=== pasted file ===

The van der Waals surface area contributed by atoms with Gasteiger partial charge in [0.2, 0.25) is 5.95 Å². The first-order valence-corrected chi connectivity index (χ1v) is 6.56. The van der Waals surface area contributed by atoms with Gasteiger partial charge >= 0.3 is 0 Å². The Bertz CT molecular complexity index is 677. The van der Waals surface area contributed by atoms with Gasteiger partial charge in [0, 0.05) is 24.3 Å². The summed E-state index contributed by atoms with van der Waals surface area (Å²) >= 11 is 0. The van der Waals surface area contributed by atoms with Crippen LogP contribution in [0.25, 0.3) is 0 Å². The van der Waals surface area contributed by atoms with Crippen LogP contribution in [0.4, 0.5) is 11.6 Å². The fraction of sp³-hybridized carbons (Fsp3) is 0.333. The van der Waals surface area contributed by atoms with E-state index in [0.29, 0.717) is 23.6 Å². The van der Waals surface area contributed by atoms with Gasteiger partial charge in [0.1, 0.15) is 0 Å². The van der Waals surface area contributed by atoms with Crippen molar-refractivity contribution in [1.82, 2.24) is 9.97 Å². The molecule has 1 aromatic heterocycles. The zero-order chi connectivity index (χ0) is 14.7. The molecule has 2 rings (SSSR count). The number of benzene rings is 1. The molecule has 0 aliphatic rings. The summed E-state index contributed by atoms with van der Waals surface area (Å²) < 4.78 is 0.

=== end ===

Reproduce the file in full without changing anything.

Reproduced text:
The van der Waals surface area contributed by atoms with Gasteiger partial charge in [0.2, 0.25) is 5.95 Å². The first-order valence-corrected chi connectivity index (χ1v) is 6.56. The van der Waals surface area contributed by atoms with Gasteiger partial charge >= 0.3 is 0 Å². The Bertz CT molecular complexity index is 677. The van der Waals surface area contributed by atoms with Gasteiger partial charge in [0, 0.05) is 24.3 Å². The summed E-state index contributed by atoms with van der Waals surface area (Å²) >= 11 is 0. The van der Waals surface area contributed by atoms with Crippen LogP contribution in [0.25, 0.3) is 0 Å². The van der Waals surface area contributed by atoms with Crippen LogP contribution in [0.4, 0.5) is 11.6 Å². The fraction of sp³-hybridized carbons (Fsp3) is 0.333. The van der Waals surface area contributed by atoms with E-state index in [0.29, 0.717) is 23.6 Å². The van der Waals surface area contributed by atoms with Gasteiger partial charge in [0.1, 0.15) is 0 Å². The van der Waals surface area contributed by atoms with Crippen molar-refractivity contribution in [1.82, 2.24) is 9.97 Å². The molecule has 1 aromatic heterocycles. The zero-order chi connectivity index (χ0) is 14.7. The molecule has 2 rings (SSSR count). The number of benzene rings is 1. The molecule has 0 aliphatic rings. The summed E-state index contributed by atoms with van der Waals surface area (Å²) < 4.78 is 0.